D.C. United’s left wingback hails from Penrith in Sydney’s western suburbs and holds 23 career caps for the Australian national team. He watched on tenterhooks from halfway around the planet as his fellow Socceroos navigated past the United Arab Emirates on June 7, then dueled Peru to a nerve-wracking 0-0 draw in Al Rayyan, requiring a penalty-kick shootout to decide which nation would book the final spot at Qatar 2022.
“I know most of the [Australia] guys pretty well, been round them for years,” Smith told MLSsoccer.com at D.C.’s United performance center on Thursday. “The bottle – did you see the bottle?”
That would be the water bottle of Peru and Orlando City SC goalkeeper Pedro Gallese, labeled with a rundown of the Australian PK-takers’ tendencies to help him deliver in the pressure-packed situation.
In a cheeky bit of gamesmanship that has since gone viral around the planet, Socceroos backup goalkeeper Andrew Redmayne – who entered the match late as a designated penalty specialist – spotted the “cheat sheet” on the grass as the shootout began and flung it as far from the goal as possible.
“I didn’t even notice when it was going on, I was so nervous,” said Smith with a laugh. “But that’s a crazy story and now it’s going viral with the whole dancing thing.
“That’s so smart – I’ve never seen that. That’s actually crazy. It’s in the moment … I saw an interview with him talking about it and he was just like, it was do-or-die moment and I saw an opportunity and I took it. Those things, you never know if they actually work or not, but he saved a penalty at the end, so maybe it did!”
Making just his third-ever senior international appearance, the 6-foot-4 Redmayne sparked amusement and bafflement with his dancing along the goal line in hopes of distracting the Peruvian takers, only to parry the decisive pen from Alex Valera and send the Aussies to their fifth straight World Cup via methods dubbed “crafty,” “devious” and “borderline cheat[ing]” by various media outlets worldwide.
It made the joyful Redmayne, who has never played professionally abroad, an instant meme for antics reminiscent of Australian children’s musical group the Wiggles – and opened a door of possibility for Smith’s dream of a late run into the Socceroos’ tournament squad later this year.
“It was a nail-biter,” said the former Seattle Sounders FC and Liverpool man of Monday’s drama. “That was nice to see Redmayne come in, the goalkeeper. He’s such a nice guy and to make the save at the end and send Australia to the World Cup, it’s a massive opportunity … I’m around the team, and hopefully going in towards the World Cup, I can push for my place and hopefully go.”
Smith was a Socceroos regular at the start of their qualifying voyage way back in 2019 and has remained in regular contact with manager Graham Arnold and his staff. He’s earned just one cap since the COVID-19 pandemic rolled in, however, a start against Vietnam in September, and knows he needs to hit top gear with United in the coming months if he is to climb back onto the shortlist for Qatar ‘22.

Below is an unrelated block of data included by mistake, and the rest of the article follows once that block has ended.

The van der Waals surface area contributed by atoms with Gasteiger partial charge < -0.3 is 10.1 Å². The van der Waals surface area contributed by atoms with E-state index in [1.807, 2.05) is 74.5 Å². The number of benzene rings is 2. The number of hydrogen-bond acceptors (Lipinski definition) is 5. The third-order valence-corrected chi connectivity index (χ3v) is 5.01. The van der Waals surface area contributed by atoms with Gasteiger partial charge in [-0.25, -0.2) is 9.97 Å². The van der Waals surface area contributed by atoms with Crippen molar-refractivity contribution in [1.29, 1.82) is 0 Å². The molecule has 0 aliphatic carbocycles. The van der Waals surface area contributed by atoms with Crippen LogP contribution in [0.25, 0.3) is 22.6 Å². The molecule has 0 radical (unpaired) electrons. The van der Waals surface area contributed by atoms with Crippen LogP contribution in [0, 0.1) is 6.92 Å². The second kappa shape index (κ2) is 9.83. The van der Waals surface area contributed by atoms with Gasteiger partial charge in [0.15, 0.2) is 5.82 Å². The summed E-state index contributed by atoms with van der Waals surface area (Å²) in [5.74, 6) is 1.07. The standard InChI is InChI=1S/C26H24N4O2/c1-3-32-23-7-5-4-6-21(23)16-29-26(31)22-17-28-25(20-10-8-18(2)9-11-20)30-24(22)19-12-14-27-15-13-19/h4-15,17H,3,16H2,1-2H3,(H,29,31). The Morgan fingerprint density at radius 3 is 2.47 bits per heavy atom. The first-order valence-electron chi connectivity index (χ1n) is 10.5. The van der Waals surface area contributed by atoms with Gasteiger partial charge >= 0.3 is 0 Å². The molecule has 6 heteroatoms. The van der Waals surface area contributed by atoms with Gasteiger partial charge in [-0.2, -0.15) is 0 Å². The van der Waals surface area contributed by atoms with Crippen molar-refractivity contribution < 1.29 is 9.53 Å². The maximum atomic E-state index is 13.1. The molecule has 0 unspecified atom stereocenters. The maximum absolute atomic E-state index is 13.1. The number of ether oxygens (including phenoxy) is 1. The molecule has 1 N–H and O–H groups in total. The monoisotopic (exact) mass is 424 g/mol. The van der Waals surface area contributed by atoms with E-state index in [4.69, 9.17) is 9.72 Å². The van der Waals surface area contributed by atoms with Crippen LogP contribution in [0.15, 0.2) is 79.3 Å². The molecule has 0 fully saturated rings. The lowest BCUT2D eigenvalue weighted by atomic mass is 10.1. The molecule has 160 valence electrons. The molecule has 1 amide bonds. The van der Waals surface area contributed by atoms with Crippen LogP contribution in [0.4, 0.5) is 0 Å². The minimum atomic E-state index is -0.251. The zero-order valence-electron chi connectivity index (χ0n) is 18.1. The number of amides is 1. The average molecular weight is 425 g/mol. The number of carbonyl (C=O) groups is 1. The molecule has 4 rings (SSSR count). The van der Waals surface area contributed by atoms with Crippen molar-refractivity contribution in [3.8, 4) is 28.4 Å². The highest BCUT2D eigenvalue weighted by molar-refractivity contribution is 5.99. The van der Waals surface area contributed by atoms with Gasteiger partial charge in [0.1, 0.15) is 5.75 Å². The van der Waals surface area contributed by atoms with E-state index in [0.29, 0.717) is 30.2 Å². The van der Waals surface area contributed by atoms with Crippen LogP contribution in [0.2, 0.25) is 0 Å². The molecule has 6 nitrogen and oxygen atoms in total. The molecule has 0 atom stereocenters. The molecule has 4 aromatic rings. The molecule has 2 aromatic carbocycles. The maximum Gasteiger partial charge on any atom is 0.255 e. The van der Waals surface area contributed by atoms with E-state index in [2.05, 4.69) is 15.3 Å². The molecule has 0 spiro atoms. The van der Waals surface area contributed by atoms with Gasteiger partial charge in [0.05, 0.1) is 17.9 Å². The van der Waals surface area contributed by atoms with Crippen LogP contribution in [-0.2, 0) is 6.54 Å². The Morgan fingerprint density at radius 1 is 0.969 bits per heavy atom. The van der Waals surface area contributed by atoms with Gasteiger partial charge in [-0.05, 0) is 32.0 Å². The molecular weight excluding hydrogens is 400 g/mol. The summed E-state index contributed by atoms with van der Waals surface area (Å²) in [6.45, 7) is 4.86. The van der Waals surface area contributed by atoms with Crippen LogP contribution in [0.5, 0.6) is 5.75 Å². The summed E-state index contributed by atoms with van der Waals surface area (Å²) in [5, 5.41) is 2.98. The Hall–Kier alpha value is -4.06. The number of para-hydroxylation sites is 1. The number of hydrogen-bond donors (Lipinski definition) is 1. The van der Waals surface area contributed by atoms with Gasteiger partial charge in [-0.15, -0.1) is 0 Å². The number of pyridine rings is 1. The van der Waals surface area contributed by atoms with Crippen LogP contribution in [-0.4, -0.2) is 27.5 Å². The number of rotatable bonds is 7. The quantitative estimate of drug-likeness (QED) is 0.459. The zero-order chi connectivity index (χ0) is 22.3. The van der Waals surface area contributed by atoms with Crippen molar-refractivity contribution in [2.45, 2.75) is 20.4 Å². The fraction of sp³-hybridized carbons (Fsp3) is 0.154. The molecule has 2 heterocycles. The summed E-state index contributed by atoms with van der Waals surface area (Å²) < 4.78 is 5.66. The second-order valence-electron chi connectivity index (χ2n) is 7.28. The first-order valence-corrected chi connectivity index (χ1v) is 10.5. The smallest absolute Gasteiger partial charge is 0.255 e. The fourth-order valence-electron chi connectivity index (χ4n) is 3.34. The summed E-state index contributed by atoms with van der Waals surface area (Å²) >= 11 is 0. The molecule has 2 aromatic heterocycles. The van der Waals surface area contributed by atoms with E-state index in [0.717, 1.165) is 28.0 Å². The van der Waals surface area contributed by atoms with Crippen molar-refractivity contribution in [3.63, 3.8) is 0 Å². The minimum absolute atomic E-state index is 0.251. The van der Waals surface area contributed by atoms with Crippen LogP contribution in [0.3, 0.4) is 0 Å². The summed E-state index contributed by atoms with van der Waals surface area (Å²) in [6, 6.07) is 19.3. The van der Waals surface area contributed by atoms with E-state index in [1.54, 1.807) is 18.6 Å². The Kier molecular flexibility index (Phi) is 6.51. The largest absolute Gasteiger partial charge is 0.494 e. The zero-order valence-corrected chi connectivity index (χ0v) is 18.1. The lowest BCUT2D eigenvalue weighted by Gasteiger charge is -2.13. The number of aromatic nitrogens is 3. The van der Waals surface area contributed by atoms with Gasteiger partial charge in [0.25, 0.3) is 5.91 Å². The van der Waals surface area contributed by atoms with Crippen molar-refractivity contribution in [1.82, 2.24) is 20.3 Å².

“I’ve been on standby every window, so I’m kind of on the fringe at the moment,” he said. “I played in some of the qualifiers in this qualification process, so I’m right there or thereabouts. Hopefully we do well for D.C., and I do well personally and that can give me the best chance to be able to make the squad and go to the World Cup.”
Like many of his compatriots, Smith believes they shouldn’t have had to endure the agony of two playoff matches in the first place, a path necessitated by their third-place finish behind Saudi Arabia and Japan in Group B of the AFC’s third round of qualifying. Now that they’ve found a route to the big dance, though, excitement is soaring.
“Two difficult games, that we put ourselves in a position where we should’ve really qualified [automatically] in the first place,” he lamented. “It's definitely a big achievement for the country. We should be qualifying. We're good enough.”
Smith became the first Aussie in history to hoist an MLS Cup when he helped the Sounders win it in 2019, and now he’ll aim to follow in former New York Red Bulls Tim Cahill’s famous footsteps by representing the league in the sport’s biggest event. That plan starts with a summer resurgence for D.C., who exit the international break looking up at most of the MLS Eastern Conference from their disappointing station in 13th place after a 4W-7L-2D start and the sudden spring exit of head coach Hernan Losada.
“I feel like we’ve been playing great football. Still, there’s little things that haven’t been going our way or we’ve been turning off in the last few minutes of games, and it’s costing us a lot of points. If that didn’t go that way then we’d be higher up the table and then it’d be a different conversation.” said Smith. “Eventually it’s going to turn around. I think we just need to have a good week and have a couple good results and it’ll give us that boost to push forward.”